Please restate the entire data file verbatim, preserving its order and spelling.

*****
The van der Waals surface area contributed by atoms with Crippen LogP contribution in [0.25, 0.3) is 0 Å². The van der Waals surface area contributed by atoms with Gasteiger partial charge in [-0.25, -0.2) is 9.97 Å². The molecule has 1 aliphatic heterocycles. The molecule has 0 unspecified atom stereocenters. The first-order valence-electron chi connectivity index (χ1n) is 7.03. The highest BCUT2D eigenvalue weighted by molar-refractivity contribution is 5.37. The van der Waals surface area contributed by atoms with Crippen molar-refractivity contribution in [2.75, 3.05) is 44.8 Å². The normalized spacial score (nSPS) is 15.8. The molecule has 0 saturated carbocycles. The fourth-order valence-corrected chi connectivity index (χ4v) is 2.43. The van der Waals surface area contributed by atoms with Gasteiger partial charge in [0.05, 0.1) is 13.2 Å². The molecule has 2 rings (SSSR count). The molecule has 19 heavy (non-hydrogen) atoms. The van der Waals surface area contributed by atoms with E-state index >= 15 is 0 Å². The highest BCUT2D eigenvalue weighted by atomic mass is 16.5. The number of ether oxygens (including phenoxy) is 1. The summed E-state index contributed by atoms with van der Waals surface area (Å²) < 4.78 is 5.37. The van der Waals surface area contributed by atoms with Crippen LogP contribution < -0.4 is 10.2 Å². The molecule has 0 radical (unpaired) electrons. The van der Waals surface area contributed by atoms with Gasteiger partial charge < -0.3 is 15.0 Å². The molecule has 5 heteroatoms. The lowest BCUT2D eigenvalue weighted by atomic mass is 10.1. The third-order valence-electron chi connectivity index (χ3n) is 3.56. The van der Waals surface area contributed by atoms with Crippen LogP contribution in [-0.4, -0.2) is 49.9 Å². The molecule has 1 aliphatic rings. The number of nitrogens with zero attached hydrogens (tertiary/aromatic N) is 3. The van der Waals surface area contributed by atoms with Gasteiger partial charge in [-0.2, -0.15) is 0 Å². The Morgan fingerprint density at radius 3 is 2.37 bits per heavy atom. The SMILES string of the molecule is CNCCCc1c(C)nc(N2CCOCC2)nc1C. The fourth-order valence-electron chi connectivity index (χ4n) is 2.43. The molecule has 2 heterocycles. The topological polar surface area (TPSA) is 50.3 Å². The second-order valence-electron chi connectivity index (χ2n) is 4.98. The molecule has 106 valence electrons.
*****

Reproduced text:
The van der Waals surface area contributed by atoms with Crippen LogP contribution in [0.25, 0.3) is 0 Å². The van der Waals surface area contributed by atoms with Gasteiger partial charge in [-0.25, -0.2) is 9.97 Å². The molecule has 1 aliphatic heterocycles. The molecule has 0 unspecified atom stereocenters. The first-order valence-electron chi connectivity index (χ1n) is 7.03. The highest BCUT2D eigenvalue weighted by molar-refractivity contribution is 5.37. The van der Waals surface area contributed by atoms with Crippen molar-refractivity contribution in [2.75, 3.05) is 44.8 Å². The normalized spacial score (nSPS) is 15.8. The molecule has 0 saturated carbocycles. The fourth-order valence-corrected chi connectivity index (χ4v) is 2.43. The van der Waals surface area contributed by atoms with Gasteiger partial charge in [0.05, 0.1) is 13.2 Å². The molecule has 2 rings (SSSR count). The molecule has 19 heavy (non-hydrogen) atoms. The van der Waals surface area contributed by atoms with E-state index >= 15 is 0 Å². The highest BCUT2D eigenvalue weighted by atomic mass is 16.5. The number of ether oxygens (including phenoxy) is 1. The summed E-state index contributed by atoms with van der Waals surface area (Å²) < 4.78 is 5.37. The van der Waals surface area contributed by atoms with Crippen LogP contribution < -0.4 is 10.2 Å². The molecule has 0 radical (unpaired) electrons. The van der Waals surface area contributed by atoms with Gasteiger partial charge < -0.3 is 15.0 Å². The molecule has 5 heteroatoms. The lowest BCUT2D eigenvalue weighted by atomic mass is 10.1. The third-order valence-electron chi connectivity index (χ3n) is 3.56. The van der Waals surface area contributed by atoms with Crippen LogP contribution in [-0.4, -0.2) is 49.9 Å². The molecule has 1 aliphatic rings. The number of nitrogens with zero attached hydrogens (tertiary/aromatic N) is 3. The van der Waals surface area contributed by atoms with Gasteiger partial charge in [-0.2, -0.15) is 0 Å². The Morgan fingerprint density at radius 3 is 2.37 bits per heavy atom. The SMILES string of the molecule is CNCCCc1c(C)nc(N2CCOCC2)nc1C. The fourth-order valence-electron chi connectivity index (χ4n) is 2.43. The molecule has 2 heterocycles. The topological polar surface area (TPSA) is 50.3 Å². The second-order valence-electron chi connectivity index (χ2n) is 4.98. The molecule has 106 valence electrons.